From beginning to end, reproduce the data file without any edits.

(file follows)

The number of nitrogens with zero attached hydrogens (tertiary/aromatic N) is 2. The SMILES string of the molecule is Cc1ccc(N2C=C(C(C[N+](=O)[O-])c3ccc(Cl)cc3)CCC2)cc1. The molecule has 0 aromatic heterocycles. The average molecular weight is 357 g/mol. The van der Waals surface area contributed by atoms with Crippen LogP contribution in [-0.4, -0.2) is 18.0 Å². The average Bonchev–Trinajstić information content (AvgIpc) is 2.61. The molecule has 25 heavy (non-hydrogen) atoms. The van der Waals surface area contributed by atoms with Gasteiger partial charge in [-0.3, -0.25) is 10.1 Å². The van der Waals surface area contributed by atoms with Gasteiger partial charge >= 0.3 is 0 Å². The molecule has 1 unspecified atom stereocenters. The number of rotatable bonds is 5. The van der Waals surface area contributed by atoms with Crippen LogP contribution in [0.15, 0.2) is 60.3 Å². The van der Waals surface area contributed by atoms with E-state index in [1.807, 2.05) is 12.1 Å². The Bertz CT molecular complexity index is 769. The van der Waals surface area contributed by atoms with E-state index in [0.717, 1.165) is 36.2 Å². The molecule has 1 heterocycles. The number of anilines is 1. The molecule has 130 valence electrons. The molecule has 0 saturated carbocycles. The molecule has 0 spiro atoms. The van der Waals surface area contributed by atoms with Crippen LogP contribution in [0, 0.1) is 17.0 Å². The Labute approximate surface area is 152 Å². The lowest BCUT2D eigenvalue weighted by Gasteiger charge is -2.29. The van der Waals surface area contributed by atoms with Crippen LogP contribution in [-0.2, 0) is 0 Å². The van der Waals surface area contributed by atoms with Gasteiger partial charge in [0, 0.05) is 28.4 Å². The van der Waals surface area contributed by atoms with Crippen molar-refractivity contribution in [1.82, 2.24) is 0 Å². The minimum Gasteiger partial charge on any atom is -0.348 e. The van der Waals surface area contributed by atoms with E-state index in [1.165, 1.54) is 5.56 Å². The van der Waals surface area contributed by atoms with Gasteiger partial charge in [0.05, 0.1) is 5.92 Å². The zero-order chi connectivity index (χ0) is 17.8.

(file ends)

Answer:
The number of nitrogens with zero attached hydrogens (tertiary/aromatic N) is 2. The SMILES string of the molecule is Cc1ccc(N2C=C(C(C[N+](=O)[O-])c3ccc(Cl)cc3)CCC2)cc1. The molecule has 0 aromatic heterocycles. The average molecular weight is 357 g/mol. The van der Waals surface area contributed by atoms with Crippen LogP contribution in [-0.4, -0.2) is 18.0 Å². The average Bonchev–Trinajstić information content (AvgIpc) is 2.61. The molecule has 25 heavy (non-hydrogen) atoms. The van der Waals surface area contributed by atoms with Gasteiger partial charge in [-0.3, -0.25) is 10.1 Å². The van der Waals surface area contributed by atoms with Gasteiger partial charge >= 0.3 is 0 Å². The molecule has 1 unspecified atom stereocenters. The number of rotatable bonds is 5. The van der Waals surface area contributed by atoms with Crippen LogP contribution in [0.15, 0.2) is 60.3 Å². The van der Waals surface area contributed by atoms with E-state index in [1.807, 2.05) is 12.1 Å². The Bertz CT molecular complexity index is 769. The van der Waals surface area contributed by atoms with E-state index in [0.717, 1.165) is 36.2 Å². The molecule has 1 heterocycles. The number of anilines is 1. The molecule has 130 valence electrons. The molecule has 0 saturated carbocycles. The molecule has 0 spiro atoms. The van der Waals surface area contributed by atoms with Crippen LogP contribution in [0, 0.1) is 17.0 Å². The Labute approximate surface area is 152 Å². The lowest BCUT2D eigenvalue weighted by Gasteiger charge is -2.29. The van der Waals surface area contributed by atoms with Crippen LogP contribution in [-0.2, 0) is 0 Å². The van der Waals surface area contributed by atoms with Gasteiger partial charge in [0, 0.05) is 28.4 Å². The van der Waals surface area contributed by atoms with Crippen molar-refractivity contribution in [1.82, 2.24) is 0 Å². The minimum Gasteiger partial charge on any atom is -0.348 e. The van der Waals surface area contributed by atoms with E-state index in [1.165, 1.54) is 5.56 Å². The van der Waals surface area contributed by atoms with Gasteiger partial charge in [0.05, 0.1) is 5.92 Å². The zero-order chi connectivity index (χ0) is 17.8.